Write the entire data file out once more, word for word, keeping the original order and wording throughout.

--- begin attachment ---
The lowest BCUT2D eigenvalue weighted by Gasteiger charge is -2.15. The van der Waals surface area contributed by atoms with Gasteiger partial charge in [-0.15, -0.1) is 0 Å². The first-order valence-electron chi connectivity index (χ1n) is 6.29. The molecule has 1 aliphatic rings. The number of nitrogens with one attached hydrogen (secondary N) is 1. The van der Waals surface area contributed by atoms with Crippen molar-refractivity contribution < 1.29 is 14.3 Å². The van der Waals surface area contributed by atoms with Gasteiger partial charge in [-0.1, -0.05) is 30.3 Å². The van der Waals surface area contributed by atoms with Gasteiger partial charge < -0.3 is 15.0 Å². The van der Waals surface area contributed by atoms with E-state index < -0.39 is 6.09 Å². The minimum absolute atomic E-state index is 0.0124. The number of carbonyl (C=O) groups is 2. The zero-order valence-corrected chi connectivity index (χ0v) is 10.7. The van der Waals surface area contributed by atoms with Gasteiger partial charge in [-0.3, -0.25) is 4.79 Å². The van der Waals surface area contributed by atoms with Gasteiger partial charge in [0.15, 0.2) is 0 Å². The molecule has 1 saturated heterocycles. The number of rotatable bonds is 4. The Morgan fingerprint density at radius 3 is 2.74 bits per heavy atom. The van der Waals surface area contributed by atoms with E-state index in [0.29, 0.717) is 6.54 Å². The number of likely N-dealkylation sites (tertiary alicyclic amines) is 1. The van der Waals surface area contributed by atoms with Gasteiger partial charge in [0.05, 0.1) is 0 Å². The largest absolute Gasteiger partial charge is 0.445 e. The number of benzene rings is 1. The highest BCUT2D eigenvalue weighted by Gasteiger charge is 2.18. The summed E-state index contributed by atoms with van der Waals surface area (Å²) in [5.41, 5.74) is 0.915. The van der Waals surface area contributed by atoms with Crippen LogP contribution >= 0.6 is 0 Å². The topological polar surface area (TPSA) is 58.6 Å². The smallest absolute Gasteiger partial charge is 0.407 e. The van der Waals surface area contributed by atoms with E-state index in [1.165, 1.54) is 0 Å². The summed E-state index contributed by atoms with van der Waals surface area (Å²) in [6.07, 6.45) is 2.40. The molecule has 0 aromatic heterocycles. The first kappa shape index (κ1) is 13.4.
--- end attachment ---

The lowest BCUT2D eigenvalue weighted by Gasteiger charge is -2.15. The van der Waals surface area contributed by atoms with Gasteiger partial charge in [-0.15, -0.1) is 0 Å². The first-order valence-electron chi connectivity index (χ1n) is 6.29. The molecule has 1 aliphatic rings. The number of nitrogens with one attached hydrogen (secondary N) is 1. The van der Waals surface area contributed by atoms with Crippen molar-refractivity contribution < 1.29 is 14.3 Å². The van der Waals surface area contributed by atoms with Gasteiger partial charge in [-0.1, -0.05) is 30.3 Å². The van der Waals surface area contributed by atoms with Gasteiger partial charge < -0.3 is 15.0 Å². The van der Waals surface area contributed by atoms with E-state index < -0.39 is 6.09 Å². The minimum absolute atomic E-state index is 0.0124. The number of carbonyl (C=O) groups is 2. The zero-order valence-corrected chi connectivity index (χ0v) is 10.7. The van der Waals surface area contributed by atoms with Gasteiger partial charge in [-0.3, -0.25) is 4.79 Å². The van der Waals surface area contributed by atoms with Gasteiger partial charge in [0.15, 0.2) is 0 Å². The molecule has 1 saturated heterocycles. The number of rotatable bonds is 4. The Morgan fingerprint density at radius 3 is 2.74 bits per heavy atom. The van der Waals surface area contributed by atoms with E-state index in [0.29, 0.717) is 6.54 Å². The number of likely N-dealkylation sites (tertiary alicyclic amines) is 1. The van der Waals surface area contributed by atoms with Gasteiger partial charge in [0.05, 0.1) is 0 Å². The largest absolute Gasteiger partial charge is 0.445 e. The number of benzene rings is 1. The highest BCUT2D eigenvalue weighted by Gasteiger charge is 2.18. The summed E-state index contributed by atoms with van der Waals surface area (Å²) in [5.41, 5.74) is 0.915. The van der Waals surface area contributed by atoms with Crippen LogP contribution >= 0.6 is 0 Å². The topological polar surface area (TPSA) is 58.6 Å². The smallest absolute Gasteiger partial charge is 0.407 e. The van der Waals surface area contributed by atoms with E-state index in [1.165, 1.54) is 0 Å². The summed E-state index contributed by atoms with van der Waals surface area (Å²) in [6.07, 6.45) is 2.40. The molecule has 0 aromatic heterocycles. The first kappa shape index (κ1) is 13.4.